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A New Survey Reveals Drug Use at Live Music Events

Earlier this year we reported a survey breaking down which drugs were used the most at music festivals. Aside from some un-surprising details about EDM festivals, it gives a glimpse into modern drug culture. Now, according to a study by, ravers and metalheads might have more in common than they once thought.

A survey of 976 people focused on drug use at music festivals and found something surprising. Not the 67% of EDM fans likely to be intoxicated at shows. More surprising is that metalheads come second, with 62% saying they imbibe drugs and alcohol at concerts. They beat out alternative, indie rock and reggae fans who were around 60% each.

The survey gives some fairly standard information too, such as the dominance of alcohol. Over 90% of respondents use alcohol, which is way more than the nearly 40% who use cannabis. Drugs like hallucinogens, MDMA and cocaine were less than 10% and opioids and benzos were around 3%. But the real obvious figure here is that nearly 60% of respondents use alcohol or drugs at live music events.

It even outlines some specifics

Which substances are used at which events is another focus of the survey. Alcohol sees heavy use, by more than half or nearly 60% of respondents, at heavy metal/alternative/EDM events. Around 30% of respondents from reggae, hip-hop/rap and EDM events report using cannabis. MDMA sees the highest use at EDM events, sitting at more than 25% of respondents.

EDM fans sit in top three for substance use in nearly every category, including opioids, hallucinogens and cocaine.  The survey even goes into the ages people started using drugs and alcohol at concerts. EDM and heavy metal are the youngest (19-20), followed closely by classic rock, reggae, hip-hop/rap and alternative music. As one might expect, genres like jazz, blues and classical music come in latest between 24 and 25 years of age.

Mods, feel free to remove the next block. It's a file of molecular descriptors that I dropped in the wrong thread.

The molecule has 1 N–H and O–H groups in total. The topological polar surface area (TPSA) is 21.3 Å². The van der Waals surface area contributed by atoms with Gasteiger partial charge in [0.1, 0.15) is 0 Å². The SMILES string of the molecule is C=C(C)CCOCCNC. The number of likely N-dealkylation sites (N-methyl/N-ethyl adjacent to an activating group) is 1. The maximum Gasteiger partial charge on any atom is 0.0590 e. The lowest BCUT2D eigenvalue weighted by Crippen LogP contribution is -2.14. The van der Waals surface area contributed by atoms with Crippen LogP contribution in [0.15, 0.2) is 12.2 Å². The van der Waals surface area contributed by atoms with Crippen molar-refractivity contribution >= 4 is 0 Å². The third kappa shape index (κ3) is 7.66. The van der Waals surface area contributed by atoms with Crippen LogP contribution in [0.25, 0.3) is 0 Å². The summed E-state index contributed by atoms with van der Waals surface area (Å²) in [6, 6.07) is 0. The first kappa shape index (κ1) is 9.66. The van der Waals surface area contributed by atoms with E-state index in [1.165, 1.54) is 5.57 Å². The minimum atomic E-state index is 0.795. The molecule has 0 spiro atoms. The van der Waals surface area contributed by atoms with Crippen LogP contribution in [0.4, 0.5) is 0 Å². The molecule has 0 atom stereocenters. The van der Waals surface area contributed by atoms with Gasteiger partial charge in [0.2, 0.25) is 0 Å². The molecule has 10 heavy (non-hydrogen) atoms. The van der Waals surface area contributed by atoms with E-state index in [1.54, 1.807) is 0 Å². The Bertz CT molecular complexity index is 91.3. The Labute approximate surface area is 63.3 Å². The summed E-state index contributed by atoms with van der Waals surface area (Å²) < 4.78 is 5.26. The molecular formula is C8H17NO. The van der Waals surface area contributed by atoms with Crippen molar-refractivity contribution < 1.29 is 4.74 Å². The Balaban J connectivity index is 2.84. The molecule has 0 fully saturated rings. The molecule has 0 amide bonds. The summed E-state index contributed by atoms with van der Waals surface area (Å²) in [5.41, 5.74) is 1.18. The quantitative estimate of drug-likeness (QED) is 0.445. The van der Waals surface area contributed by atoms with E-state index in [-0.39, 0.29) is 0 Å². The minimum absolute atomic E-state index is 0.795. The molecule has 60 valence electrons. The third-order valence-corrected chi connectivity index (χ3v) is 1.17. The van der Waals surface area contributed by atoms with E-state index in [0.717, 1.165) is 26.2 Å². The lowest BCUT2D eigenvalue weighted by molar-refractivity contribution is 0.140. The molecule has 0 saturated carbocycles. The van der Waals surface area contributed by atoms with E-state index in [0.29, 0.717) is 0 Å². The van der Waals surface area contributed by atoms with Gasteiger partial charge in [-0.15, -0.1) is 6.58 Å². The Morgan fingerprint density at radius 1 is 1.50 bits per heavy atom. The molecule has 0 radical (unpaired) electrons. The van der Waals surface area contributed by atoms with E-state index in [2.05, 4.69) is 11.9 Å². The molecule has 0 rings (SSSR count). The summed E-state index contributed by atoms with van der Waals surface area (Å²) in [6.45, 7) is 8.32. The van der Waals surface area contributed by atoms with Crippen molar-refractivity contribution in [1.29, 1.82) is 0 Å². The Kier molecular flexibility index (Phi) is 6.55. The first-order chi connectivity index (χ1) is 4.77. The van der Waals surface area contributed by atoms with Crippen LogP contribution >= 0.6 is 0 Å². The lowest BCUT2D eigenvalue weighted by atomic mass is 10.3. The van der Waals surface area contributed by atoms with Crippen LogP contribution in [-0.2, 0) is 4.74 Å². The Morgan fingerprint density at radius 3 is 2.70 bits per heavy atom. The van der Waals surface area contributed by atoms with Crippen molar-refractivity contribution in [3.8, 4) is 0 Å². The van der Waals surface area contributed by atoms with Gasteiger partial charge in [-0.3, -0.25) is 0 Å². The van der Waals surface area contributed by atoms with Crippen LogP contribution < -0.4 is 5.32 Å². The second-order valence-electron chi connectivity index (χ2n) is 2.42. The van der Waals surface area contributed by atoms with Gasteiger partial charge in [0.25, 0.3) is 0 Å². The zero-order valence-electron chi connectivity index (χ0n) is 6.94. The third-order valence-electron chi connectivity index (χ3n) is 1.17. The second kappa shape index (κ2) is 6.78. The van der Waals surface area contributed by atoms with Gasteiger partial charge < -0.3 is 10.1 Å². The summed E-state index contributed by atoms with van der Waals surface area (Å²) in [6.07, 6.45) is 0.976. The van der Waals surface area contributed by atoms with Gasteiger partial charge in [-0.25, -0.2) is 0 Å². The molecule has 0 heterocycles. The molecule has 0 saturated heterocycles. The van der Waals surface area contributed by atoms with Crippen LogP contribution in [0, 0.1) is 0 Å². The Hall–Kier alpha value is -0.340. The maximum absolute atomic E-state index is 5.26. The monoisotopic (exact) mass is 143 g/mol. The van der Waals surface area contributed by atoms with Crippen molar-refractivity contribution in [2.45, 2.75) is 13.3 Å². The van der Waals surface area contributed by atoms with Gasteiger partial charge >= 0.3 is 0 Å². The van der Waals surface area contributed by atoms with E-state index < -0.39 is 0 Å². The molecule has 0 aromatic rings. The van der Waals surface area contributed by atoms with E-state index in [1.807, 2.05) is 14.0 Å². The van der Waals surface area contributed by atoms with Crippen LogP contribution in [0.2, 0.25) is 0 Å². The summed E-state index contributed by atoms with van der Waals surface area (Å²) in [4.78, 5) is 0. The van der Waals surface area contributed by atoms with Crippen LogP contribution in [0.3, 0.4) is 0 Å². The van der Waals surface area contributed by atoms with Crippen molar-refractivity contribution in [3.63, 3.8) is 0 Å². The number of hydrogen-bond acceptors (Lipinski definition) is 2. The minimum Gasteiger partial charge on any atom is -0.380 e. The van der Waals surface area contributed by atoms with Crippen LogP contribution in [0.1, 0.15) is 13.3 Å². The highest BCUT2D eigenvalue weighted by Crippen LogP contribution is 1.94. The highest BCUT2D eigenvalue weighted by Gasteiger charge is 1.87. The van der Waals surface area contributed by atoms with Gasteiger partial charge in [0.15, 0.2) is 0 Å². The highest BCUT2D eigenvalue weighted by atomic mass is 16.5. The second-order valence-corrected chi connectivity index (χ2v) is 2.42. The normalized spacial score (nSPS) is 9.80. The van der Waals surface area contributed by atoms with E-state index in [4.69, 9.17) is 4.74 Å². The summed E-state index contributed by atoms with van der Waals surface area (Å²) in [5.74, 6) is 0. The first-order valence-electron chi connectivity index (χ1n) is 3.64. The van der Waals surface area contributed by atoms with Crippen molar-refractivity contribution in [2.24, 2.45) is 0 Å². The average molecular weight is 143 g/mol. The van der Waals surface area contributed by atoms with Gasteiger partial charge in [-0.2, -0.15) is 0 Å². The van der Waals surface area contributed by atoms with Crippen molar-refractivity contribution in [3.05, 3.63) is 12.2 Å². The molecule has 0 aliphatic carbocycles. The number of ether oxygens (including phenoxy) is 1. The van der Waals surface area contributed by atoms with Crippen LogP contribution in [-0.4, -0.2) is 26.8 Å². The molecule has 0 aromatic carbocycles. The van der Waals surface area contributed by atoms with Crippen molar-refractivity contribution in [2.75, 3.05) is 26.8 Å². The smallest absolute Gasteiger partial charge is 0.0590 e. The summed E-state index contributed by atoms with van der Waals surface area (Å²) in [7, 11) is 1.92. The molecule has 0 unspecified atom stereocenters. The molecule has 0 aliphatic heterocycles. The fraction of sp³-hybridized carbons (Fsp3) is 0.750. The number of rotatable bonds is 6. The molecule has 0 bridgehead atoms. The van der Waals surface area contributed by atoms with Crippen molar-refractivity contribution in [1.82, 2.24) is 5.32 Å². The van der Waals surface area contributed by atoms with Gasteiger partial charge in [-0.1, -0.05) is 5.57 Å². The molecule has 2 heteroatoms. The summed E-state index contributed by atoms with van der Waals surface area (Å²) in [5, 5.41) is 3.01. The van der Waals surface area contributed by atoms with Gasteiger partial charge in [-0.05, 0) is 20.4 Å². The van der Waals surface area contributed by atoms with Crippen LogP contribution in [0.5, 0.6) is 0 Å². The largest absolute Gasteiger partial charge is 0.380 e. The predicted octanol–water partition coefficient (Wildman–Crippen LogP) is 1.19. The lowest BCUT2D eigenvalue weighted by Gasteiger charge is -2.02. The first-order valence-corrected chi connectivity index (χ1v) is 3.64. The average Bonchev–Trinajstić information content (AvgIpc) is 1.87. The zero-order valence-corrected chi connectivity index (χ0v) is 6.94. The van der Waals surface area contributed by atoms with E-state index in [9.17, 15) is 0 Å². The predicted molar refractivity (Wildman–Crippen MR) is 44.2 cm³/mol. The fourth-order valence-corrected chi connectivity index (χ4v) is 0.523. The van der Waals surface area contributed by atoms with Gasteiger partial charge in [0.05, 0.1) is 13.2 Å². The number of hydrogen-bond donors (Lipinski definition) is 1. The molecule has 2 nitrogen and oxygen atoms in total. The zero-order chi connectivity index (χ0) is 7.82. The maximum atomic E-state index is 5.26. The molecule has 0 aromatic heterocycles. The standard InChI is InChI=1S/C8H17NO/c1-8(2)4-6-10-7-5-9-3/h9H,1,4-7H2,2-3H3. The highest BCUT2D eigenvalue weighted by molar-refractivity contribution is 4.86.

When it comes to the reasons why people use drugs at shows, EDM fans have variety. To enhance enjoyment (77%) and increase energy (41%) are the two biggest reasons, while connecting with the artist (31%) and experimenting (25%) sit as noteworthy reasons.

The survey ends with a note that it’s indeed possible to stay sober at music events. They report that in 2017 the number of deaths related to drugs rose from 63,632 in 2016 to 72,306. That’s nearly 10,000 more deaths in the span of a year. From these numbers, it seems drug use is fairly pervasive. If restricting drugs isn’t working, perhaps it’s time to start reducing the harm they cause.

What do you think of the survey? Do you think it reflects substance use at EDM events? Let us know on Twitter, @DanceMusicNW!

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